Some kapha-secondary individuals will likely be hungry for only two meals a day, with perhaps the addition of a fruit snack to satisfy evening emotional hunger. If you have slower metabolism and report insufficient balance and satisfaction of digestive needs with two meals of six tastes daily, typically 10-11am and 5- 6pm., then you may be a Kapha secondary individual, and find that this rhythm supports regular elimination, an important and critical key to good metabolism.

I learned to take fruits and fruit juices strictly separately from other foods, to help avoid fermentation in the small intestine - one of the important causes of migraine. Excess fermentation in the small intestine can lead to erosion, ulceration, and bleeding of the delicate tissue wall and villi, and can lead to chronic absorption of acidic particles into the blood, which then irrigates, informs and irritates the deeper tissue formation process. Excess fermentation in the gut can cause irritable bowel syndrome, colitis, and parasitic overgrowth. Body and mind function together according to Ayurveda. Unresolved psycho-emotional states are causes that may become effects, perpetuating the syndrome.

Food of course can only satisfy physical hunger and cannot satisfy emotional hunger, whereas right understanding of our human emotional longings does perhaps more for inner. Meditation is the introversion of attention to quiet the mind, develop compassion, and clarify our perceptions and experiences.


The daily elimination is very indicative of the entire digestive intelligence behind it. Color, consistency, regularity, and ease indicate well-coordinated vital enzymatic processes. Any irregularity such as constipation, loose stool, undigested food particles or irregular form reveals a need for implementing re-balancing measures. Amalaki (dried, powdered Indian gooseberry) taken 1/2-1 teaspoons at bedtime (9pm or so) away from food with sufficient warm water, will gradually help normalize the G.I. tract’s acid/alkaline balance, stool consistency and transit time, if taken while also following the pitta-soothing food choices. Normal elimination is passing a timely bowel movement on rising with no pain, strain, undue gasses or undigested food particles. Also, passing a second bowel movement after lunch, the main meal of the day, indicates good digestive health, according to Ayurveda. Ideally, the bowel movement floats, indicating vegetarianism.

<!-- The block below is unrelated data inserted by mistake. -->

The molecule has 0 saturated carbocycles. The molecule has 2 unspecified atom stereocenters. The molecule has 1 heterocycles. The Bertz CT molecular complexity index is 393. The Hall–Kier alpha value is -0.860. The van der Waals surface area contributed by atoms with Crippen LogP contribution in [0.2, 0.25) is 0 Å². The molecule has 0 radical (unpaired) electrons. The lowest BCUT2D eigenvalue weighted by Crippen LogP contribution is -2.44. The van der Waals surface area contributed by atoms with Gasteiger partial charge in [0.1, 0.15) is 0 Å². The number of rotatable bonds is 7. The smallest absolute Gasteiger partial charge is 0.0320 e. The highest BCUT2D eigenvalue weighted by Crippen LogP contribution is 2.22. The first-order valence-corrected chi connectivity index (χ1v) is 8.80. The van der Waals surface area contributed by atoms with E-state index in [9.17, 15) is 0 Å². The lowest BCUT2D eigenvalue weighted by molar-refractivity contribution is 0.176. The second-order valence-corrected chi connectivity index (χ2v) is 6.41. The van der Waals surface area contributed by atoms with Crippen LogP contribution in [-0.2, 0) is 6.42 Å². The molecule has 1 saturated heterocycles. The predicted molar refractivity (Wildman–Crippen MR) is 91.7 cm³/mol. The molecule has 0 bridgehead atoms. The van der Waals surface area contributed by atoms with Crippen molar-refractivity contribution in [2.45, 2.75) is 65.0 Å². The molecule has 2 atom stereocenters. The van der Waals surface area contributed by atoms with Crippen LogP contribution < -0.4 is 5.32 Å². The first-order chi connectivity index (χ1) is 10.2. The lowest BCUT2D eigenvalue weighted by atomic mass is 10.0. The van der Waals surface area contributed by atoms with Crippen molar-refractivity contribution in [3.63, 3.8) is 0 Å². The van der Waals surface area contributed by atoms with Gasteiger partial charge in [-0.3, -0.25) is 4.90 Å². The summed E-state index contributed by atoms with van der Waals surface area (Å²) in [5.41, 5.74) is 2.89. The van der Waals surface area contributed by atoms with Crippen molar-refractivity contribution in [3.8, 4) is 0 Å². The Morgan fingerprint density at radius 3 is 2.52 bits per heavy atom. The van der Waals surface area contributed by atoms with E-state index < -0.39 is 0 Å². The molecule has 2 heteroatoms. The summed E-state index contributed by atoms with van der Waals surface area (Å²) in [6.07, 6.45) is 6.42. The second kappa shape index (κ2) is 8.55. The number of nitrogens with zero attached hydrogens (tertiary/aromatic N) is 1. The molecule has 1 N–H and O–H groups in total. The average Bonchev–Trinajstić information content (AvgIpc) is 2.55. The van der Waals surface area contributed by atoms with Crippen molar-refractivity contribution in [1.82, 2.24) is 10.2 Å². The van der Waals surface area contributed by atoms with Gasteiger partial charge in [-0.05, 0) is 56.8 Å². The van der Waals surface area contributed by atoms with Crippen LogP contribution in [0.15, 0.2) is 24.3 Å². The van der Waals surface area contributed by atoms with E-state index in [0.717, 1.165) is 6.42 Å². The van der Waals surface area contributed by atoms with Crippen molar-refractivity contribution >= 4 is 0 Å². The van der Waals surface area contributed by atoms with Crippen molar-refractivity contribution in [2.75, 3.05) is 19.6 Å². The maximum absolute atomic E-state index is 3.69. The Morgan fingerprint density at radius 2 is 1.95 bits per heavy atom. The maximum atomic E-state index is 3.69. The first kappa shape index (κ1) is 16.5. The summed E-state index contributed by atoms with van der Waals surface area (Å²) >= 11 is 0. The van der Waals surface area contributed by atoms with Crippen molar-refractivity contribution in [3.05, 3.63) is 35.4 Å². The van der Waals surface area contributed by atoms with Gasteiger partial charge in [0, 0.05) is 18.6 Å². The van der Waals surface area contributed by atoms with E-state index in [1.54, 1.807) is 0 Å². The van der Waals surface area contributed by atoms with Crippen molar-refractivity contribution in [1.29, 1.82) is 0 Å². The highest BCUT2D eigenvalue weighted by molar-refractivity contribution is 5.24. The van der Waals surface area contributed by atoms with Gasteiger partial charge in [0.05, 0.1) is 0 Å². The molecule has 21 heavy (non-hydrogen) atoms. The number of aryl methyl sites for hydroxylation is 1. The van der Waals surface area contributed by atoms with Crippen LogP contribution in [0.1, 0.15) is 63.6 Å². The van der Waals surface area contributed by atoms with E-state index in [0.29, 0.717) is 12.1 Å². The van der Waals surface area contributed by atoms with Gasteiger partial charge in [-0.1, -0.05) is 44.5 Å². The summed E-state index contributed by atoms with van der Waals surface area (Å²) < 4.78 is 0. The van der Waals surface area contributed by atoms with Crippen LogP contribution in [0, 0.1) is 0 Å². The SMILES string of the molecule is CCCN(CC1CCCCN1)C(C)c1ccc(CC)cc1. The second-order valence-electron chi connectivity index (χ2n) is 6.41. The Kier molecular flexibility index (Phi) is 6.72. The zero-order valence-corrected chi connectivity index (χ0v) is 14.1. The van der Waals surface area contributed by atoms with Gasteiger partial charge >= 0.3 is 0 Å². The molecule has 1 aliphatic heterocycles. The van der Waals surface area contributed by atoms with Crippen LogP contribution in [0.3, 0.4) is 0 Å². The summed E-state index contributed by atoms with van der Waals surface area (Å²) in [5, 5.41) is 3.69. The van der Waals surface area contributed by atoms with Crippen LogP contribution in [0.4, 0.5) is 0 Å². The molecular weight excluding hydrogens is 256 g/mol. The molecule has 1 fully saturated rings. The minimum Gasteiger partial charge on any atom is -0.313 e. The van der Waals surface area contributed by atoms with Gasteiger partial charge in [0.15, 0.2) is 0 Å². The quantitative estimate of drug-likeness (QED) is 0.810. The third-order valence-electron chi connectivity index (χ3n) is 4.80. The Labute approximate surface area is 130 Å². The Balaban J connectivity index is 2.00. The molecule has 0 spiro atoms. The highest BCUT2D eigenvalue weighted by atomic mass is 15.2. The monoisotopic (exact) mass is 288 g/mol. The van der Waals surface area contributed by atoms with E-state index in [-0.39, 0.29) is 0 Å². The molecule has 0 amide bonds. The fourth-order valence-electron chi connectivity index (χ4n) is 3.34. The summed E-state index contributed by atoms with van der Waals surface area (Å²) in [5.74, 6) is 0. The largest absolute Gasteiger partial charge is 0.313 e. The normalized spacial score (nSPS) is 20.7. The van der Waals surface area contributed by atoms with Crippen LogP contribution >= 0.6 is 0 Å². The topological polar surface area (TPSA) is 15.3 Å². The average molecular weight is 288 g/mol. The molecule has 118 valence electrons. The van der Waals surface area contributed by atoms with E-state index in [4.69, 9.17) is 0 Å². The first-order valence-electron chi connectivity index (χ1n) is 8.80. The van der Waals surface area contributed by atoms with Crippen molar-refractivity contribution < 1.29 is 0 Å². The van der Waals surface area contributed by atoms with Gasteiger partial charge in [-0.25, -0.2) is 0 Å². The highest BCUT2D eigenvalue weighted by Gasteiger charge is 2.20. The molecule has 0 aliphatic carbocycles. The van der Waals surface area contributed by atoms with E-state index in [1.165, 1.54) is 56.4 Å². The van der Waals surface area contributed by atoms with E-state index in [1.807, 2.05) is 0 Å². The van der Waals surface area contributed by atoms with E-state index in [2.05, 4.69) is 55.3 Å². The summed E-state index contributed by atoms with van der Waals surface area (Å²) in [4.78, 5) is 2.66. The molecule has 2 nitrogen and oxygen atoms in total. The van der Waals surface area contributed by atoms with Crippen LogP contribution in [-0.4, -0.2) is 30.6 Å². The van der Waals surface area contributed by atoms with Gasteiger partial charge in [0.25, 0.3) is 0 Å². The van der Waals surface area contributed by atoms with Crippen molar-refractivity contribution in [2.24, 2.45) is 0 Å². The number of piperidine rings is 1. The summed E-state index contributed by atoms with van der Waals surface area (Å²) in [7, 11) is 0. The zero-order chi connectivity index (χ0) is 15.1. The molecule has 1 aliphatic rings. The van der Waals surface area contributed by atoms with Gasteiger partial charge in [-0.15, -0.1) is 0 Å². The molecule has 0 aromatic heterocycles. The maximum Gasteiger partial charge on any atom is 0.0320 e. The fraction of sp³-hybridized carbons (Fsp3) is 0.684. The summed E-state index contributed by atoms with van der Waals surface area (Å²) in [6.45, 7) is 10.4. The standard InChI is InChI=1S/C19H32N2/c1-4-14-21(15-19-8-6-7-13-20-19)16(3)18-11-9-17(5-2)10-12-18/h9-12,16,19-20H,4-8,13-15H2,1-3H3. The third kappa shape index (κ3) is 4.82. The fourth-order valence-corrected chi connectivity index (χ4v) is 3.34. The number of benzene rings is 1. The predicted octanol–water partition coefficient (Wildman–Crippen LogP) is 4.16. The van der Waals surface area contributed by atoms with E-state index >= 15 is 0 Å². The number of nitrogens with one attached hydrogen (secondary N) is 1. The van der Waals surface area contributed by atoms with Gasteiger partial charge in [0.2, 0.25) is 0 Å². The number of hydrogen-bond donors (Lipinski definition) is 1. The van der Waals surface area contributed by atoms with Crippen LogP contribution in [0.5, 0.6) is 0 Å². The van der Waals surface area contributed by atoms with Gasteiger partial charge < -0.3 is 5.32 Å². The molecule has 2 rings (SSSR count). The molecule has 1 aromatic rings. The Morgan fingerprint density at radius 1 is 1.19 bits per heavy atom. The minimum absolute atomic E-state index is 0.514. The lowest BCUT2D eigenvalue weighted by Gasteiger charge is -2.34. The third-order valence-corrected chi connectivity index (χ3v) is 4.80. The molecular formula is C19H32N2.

Nervous, endocrine, and hormonal systems

Physiology according to Ayurveda provides great insight into the functions of ‘majja dhatu’. Majja comprises all the nervous systems (central nervous system, sensory and motor systems, sympathetic and parasympathetic systems) - and also is inclusive of the marrow system, endocrine/hormonal system, the (fascial) system of connective tissue and the entire optic system. These specialized types of majja dhatu are governed by particular types of intelligence responsible for vata functions such as sensory communication and coordination. Specialized pitta functions such as recognition, luminosity, maintenance of color and temperature, are governed by majja dhatu ‘agni’ (metabolic intelligence).

Many migraine symptoms are optical, opthalmic or visual in nature, involving photosensitivity and a nauseating type of pain pulsating from behind the eyes, from interactions of the functions of migraine syndrome. It’s is no wonder that the sufferer often retreats to a dark, quiet place to endure the pain alone, like I used to and avoid hostility to others. Anger management is a central goal of the migraine management program, to do self realization of unhealthy patterns. Meditation helps to find acceptance and harmony with the many situations we cannot control in life.

During acute episodes of migraine, the appetite may diminish. The body is trying to repair the nerve endings and may have aversion to digesting new food. Nausea can occur because of excess sour taste can accumulate into the lower stomach. Are there indigested thoughts, feelings and emotions? The liver and gallbladder may be producing excess bile, and will benefit from gradual detoxification and re-building, based in daily food and herb choices. Migraine is also associated with estrogen fluctuations in women, testosterone fluctuations in men and progesterone insufficiency in both. Progesterone-precursor rich foods such as yams and herbs such as ‘Vidhari’ are helpful to support normal hormone function. Note: Herbal supplementation is best done with professional supervision due to the complex nature of migraine and its healing stages.

Respiratory system

The simple inhalation and exhalation process that takes place during everyday living is often shallow and unconscious in the migraine patient. Deep, full, silent breathing through the left (cooling) nostril can often avert a migraine in the early stages. Oxygen deficiency is associated with migraine syndrome. Low oxygen can make the person feel sluggish and can trigger an event. Chronic lowgrade iron deficiency anemia can be a factor in oxygen deficiency, especially where liver function is weak, as liver is the main site of new red blood cell production. Iron is required for healthy respiration.